This film is often described as the impetus for Star Wars. After seeing the prequel trilogy I half expected The Hidden Fortress to be an exact blueprint for Episode IV, but they're really not that similar. It turns out that George Lucas was talented back in the day. If you're looking for simularities you'll find them, but if Lucas himself hadn't mentioned how much this film influenced him I doubt anyone would be drawing parallels. For example, the two peasant characters, Tahei and Matakishi, are supposed to be the inpirations for R2-D2 and C-3PO, but they're not similar in the least. Tahei and Matakishi are slow, bumbling, greedy, and selfish. They're a far cry from Lucas' creations. R2-D2 is the butch in the relationship while C-3PO is his more feminine partner. (I have to give Lucas credit for having the guts to put a gay robot couple in a film way back in the 70's, and it's even more amazing because no one has had the guts to do it a second time. Perhaps one day gay robots will get the screen time they deserve.)

The story involves a princess and her general who are trapped behind enemy lines and must make it back to their own land.
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25 of 28 people found the following review helpful By Jeffery McElroy on January 21, 2006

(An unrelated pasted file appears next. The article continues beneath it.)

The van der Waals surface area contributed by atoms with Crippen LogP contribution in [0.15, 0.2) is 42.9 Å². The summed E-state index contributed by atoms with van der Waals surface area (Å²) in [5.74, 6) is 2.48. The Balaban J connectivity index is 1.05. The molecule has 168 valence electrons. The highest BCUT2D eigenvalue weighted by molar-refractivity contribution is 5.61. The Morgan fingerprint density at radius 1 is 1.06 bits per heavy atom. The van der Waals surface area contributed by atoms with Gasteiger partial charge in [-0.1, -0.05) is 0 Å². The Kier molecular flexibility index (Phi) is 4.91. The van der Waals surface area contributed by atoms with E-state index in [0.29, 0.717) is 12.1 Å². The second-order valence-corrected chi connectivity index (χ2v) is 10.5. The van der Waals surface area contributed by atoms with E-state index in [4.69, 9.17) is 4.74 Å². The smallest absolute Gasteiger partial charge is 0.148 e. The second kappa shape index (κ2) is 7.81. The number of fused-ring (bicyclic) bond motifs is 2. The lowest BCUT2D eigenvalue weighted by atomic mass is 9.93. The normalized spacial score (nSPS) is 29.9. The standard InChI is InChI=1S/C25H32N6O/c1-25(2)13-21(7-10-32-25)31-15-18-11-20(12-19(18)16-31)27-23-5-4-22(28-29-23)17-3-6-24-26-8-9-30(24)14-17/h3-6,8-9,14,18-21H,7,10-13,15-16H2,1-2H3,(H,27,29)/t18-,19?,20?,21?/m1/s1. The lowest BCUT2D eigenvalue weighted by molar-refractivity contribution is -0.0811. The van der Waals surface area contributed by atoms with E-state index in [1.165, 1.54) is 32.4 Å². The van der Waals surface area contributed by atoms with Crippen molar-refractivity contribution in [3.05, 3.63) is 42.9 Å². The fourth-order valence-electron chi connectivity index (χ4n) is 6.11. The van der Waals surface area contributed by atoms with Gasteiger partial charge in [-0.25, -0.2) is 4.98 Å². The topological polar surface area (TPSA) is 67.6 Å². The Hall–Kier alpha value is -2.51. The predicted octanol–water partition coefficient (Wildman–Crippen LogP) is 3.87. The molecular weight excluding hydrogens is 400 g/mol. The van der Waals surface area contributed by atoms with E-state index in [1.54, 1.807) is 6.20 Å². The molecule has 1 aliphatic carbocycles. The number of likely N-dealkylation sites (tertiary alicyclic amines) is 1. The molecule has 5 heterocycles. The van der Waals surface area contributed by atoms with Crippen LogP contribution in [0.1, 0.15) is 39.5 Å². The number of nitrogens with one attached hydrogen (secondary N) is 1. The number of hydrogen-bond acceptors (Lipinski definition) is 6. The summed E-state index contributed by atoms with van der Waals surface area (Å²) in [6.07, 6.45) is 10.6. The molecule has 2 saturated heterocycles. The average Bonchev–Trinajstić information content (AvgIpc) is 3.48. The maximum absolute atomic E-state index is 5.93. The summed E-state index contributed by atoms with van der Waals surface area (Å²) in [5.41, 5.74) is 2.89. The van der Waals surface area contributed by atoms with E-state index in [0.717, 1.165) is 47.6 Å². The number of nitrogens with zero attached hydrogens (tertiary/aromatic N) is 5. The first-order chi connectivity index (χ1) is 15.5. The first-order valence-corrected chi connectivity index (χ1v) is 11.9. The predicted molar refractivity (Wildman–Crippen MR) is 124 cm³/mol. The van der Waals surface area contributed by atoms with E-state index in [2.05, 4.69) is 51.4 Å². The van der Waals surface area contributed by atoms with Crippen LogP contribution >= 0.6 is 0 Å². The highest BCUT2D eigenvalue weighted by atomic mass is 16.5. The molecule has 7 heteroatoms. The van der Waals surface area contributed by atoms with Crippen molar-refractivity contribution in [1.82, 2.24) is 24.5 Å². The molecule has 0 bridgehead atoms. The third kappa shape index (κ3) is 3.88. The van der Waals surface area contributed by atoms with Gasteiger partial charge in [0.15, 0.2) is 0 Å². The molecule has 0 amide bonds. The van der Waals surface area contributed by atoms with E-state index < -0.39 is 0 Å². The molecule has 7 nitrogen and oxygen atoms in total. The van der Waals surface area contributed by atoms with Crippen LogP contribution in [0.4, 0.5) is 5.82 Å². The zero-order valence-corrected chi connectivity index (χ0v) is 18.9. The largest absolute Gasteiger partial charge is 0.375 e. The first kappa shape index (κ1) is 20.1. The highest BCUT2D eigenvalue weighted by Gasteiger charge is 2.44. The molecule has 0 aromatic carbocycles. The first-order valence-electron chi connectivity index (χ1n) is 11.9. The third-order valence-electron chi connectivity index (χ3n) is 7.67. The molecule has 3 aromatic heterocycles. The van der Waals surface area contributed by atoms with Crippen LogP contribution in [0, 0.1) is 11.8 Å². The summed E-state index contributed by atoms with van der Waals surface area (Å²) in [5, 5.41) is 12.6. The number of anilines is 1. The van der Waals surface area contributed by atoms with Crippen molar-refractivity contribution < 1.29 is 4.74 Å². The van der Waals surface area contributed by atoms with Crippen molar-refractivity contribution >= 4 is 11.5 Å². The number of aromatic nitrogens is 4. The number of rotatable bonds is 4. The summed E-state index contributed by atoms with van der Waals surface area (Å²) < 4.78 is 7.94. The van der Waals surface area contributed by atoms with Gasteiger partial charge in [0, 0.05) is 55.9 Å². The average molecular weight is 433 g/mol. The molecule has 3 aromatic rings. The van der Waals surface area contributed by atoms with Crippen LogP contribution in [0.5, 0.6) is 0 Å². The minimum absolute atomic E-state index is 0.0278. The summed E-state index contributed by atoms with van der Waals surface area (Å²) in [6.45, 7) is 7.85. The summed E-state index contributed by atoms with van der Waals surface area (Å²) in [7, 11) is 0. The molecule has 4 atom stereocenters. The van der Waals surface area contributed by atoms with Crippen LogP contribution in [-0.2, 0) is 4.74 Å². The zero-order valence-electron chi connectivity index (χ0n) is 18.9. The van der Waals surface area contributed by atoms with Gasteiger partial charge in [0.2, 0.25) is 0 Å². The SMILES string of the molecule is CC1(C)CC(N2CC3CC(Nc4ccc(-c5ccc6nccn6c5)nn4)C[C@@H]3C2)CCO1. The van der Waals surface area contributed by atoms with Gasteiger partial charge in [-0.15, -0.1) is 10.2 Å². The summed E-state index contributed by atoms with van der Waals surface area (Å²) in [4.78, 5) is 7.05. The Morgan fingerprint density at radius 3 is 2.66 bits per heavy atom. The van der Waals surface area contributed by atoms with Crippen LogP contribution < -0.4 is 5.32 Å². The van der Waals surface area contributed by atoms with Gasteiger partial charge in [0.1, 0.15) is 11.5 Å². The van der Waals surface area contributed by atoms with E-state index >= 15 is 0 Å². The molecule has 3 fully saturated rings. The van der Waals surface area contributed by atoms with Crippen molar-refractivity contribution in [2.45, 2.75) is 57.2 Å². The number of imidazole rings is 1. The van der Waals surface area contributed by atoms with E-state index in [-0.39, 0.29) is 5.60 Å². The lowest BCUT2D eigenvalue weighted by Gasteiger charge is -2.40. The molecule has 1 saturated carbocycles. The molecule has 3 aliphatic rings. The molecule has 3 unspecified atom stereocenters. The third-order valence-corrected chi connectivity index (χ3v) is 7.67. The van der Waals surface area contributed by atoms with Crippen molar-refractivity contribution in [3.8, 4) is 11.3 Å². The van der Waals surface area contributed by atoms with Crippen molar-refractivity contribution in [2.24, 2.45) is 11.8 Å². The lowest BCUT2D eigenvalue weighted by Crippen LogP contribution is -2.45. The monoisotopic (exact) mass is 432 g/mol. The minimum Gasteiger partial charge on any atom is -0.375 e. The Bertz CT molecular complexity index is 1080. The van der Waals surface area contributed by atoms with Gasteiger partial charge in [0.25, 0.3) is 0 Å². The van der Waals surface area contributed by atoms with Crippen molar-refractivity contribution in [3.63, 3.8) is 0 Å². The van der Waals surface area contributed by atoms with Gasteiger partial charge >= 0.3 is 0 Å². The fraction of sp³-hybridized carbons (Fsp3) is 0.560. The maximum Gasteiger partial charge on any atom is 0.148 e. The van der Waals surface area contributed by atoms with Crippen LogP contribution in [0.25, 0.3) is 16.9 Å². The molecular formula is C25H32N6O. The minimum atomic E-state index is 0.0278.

Format: DVD
This is Kurosawa's fist use of widescreen, and it looks glorious. While he managed to simulate wider shots in his past films with an academy aspect ratio, this, rife with innumerable extras and an epic landscape, is just awesome spectacle. Like all good Kurosawa though, the story is simple, elemental, yet definitive. The two peasants/thieves are an absolute riot, and Mifune comes across with amazing presence... as fantastically usual.

Criterion does the film justice with an excellent transfer, but with little in the way of supplementary material, especially when compared to recent releases --the introduction by George Lucas on this disk is great though. For the price of this disk, the lack of audio commentary, etc... is unfortunate.

Truly a character driven story, the film boasts of people that are crass, yet lovable. Not concerned with the apocalypse like Kurosawa is in some previous and later works, Hidden fortress offers a rousing adventure, which encapsulates classic story telling at its stylistic best. As such, this is one of the favorites in my personal Kurosawa collection.